Tara Verderosa, 26, had a far away look on her face as the period beep sounded and one could only tell she had a look that was very thankful that her busy week was coming to a close. “I’m tired” she said, recognizing the fact she had persevered through a week of coaching Soccer, English and Journalism to a bevy of young minds looking to explore the best parts of who they are in competitive and creative spirit. As the main force behind the resurrection in the Las Vegas area at the Spring Valley High School Grizzly Growler newspaper and one of the architects behind the paper version’s rise from the ashes to within one year of print be presented with seven category wins this past May at the 40th annual Las Vegas Review-Journal High School Journalism Awards it is easy to recognize why there might be some signs of fatigue.
As the students began to file in to her Journalism class, many looking to submit their initial offerings for the very first time. “This should be very interesting” she noted and took a large breath, maybe to signify her to herself that it was almost time to gear up for what would come next. A Journalism veteran and long time Las Vegas resident who previously worked with the Review-Journal, she was very familiar with what needed to be done in order to keep the level of the paper to a continued higher standard. However as an individual with an educational background as well she knew it was also time for some tough love to begin. Even though she had set aside for a time her career in Journalism to advance her teaching experience, it was very plain to see that the reporter’s life was never far away from her thoughts.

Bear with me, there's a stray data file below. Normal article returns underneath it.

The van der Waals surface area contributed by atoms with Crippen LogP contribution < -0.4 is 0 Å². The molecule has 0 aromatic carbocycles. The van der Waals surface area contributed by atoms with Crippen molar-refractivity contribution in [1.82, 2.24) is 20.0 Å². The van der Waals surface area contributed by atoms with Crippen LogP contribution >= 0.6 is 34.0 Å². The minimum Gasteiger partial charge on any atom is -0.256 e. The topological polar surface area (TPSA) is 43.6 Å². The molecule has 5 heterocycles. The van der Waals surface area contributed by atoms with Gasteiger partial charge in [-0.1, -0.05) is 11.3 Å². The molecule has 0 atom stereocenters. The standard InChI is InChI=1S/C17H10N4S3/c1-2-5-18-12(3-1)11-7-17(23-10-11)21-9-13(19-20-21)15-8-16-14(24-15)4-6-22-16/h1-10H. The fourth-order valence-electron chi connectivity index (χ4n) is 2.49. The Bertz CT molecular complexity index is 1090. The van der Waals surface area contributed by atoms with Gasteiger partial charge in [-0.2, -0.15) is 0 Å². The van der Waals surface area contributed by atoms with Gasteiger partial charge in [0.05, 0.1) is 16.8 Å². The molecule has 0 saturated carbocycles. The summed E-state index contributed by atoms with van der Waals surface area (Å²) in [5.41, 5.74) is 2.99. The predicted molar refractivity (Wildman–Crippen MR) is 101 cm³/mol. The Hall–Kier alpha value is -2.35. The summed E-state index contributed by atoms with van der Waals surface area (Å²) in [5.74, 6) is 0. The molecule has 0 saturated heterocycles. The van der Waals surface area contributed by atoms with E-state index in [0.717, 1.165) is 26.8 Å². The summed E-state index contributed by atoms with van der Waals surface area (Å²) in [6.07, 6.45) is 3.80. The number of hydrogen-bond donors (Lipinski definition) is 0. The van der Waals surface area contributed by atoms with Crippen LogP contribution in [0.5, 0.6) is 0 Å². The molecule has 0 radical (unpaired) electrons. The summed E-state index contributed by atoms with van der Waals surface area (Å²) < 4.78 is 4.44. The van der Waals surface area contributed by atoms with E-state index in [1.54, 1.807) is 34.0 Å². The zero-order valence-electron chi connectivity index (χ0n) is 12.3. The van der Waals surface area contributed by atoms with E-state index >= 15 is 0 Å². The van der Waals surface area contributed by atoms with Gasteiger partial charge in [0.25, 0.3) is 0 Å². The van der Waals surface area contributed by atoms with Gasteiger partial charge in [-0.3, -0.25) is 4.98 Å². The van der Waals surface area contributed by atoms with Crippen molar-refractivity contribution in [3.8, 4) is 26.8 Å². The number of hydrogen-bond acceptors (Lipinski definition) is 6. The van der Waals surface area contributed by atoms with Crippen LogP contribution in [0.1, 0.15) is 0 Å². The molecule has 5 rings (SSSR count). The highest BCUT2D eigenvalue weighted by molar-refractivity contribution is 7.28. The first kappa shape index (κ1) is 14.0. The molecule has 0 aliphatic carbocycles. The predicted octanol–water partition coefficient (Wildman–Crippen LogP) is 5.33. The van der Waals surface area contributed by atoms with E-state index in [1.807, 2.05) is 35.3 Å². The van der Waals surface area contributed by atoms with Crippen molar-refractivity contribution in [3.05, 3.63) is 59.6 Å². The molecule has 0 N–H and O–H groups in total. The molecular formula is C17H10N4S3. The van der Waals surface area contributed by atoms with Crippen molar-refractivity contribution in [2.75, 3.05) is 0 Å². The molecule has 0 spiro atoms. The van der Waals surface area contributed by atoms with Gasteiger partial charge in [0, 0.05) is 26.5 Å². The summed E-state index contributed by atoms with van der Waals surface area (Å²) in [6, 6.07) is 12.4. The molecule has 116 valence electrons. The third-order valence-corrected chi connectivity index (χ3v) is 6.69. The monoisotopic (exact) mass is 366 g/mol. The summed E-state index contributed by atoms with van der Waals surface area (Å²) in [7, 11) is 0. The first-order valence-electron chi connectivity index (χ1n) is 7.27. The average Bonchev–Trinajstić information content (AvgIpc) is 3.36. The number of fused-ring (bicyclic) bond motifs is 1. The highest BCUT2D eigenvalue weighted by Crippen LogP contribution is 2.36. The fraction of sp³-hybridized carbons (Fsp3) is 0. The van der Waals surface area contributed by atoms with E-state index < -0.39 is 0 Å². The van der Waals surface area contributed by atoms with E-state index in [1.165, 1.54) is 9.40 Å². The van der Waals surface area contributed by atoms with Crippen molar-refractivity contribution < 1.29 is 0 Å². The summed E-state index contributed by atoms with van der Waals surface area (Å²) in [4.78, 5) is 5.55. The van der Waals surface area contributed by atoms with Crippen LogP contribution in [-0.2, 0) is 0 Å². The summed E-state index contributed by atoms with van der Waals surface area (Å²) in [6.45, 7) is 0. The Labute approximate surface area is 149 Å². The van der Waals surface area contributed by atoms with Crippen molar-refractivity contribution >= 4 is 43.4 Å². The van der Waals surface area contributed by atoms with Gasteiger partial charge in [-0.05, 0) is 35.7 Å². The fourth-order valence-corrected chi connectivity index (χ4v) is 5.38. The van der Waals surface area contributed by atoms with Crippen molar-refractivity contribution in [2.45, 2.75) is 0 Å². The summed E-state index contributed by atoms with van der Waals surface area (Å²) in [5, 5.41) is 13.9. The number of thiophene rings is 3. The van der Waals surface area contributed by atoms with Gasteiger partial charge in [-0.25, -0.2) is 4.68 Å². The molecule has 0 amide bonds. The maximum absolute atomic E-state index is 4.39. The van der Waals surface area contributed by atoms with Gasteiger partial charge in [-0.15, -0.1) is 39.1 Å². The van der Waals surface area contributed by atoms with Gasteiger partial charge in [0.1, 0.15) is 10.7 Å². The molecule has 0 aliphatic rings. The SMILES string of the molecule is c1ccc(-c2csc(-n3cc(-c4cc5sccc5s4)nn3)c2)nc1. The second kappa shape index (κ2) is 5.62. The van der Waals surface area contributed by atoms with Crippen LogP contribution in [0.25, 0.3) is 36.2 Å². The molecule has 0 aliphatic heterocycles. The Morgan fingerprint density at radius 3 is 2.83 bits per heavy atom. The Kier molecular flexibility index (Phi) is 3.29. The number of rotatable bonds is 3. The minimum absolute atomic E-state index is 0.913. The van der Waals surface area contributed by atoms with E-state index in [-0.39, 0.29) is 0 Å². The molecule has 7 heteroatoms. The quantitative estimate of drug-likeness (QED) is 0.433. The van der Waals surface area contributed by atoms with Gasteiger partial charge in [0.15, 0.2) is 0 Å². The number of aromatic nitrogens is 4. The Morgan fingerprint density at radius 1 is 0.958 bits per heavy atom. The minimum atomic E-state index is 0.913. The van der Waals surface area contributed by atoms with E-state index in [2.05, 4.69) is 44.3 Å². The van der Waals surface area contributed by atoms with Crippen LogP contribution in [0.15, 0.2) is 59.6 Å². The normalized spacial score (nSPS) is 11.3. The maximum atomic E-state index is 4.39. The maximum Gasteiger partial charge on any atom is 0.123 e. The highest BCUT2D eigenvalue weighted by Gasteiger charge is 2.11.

“When the opportunity came up to do the paper here in Spring Valley, (I realized) how great it would be to instill that to students who have that same feeling.” With that opportunity has come a litany of challenges, not the least of which required thousands of dollars in fund raising efforts before any attempt was made to get the paper to print. While the Growler has maintained an online presence (http://thegrizzlygrowler.com), an added quarterly issue in paper form has added real weight to what is being written and an extra added sense of satisfaction for the students themselves. “It was important to me that there be a print product as well” Tara indicated.
Zack Oliver, 17, the paper’s student Editor in Chief (who smiled at the notion he was the outlet’s “grizzled veteran”) cited the difference in how the journalism concept had changed at Spring Valley with Verderosa at the helm. “When I first came to school in my freshman year it (the Journalism program) wasn’t nearly as developed” noting how the work was more relegated to text assignments and maintaining the online status. He noted that things began to change when Tara took over the program.
“We got a new teacher, Miss Verderosa and she had a lot of bigger ideas than what we previously had done…I started enjoying it seeing how I could write about these stories that are really cool and how (with a paper edition) I could show it to everyone on campus.”
With the class finally settled in Tara began to lay down the instructions for what would come next. A brief meeting with the student editors was needed before any first drafts were going to be read. She indicated to the students (which had risen from 30 the year prior to more than double at 80 with split classes needed to handle the large quantity) some of whom were still furiously working on their initial drafts that they still had some time to work on their stories while the huddle with the editors was taking place. If they needed further reference on how to complete their task, a green card was handed out with what would be best described as a list of basics, practice and standards on how to write their stories and what literary pratfalls to avoid. As the student editors gathered in a separate room, Tara emphasized to the group to “be nice but be honest” because “that is our job (as editors).”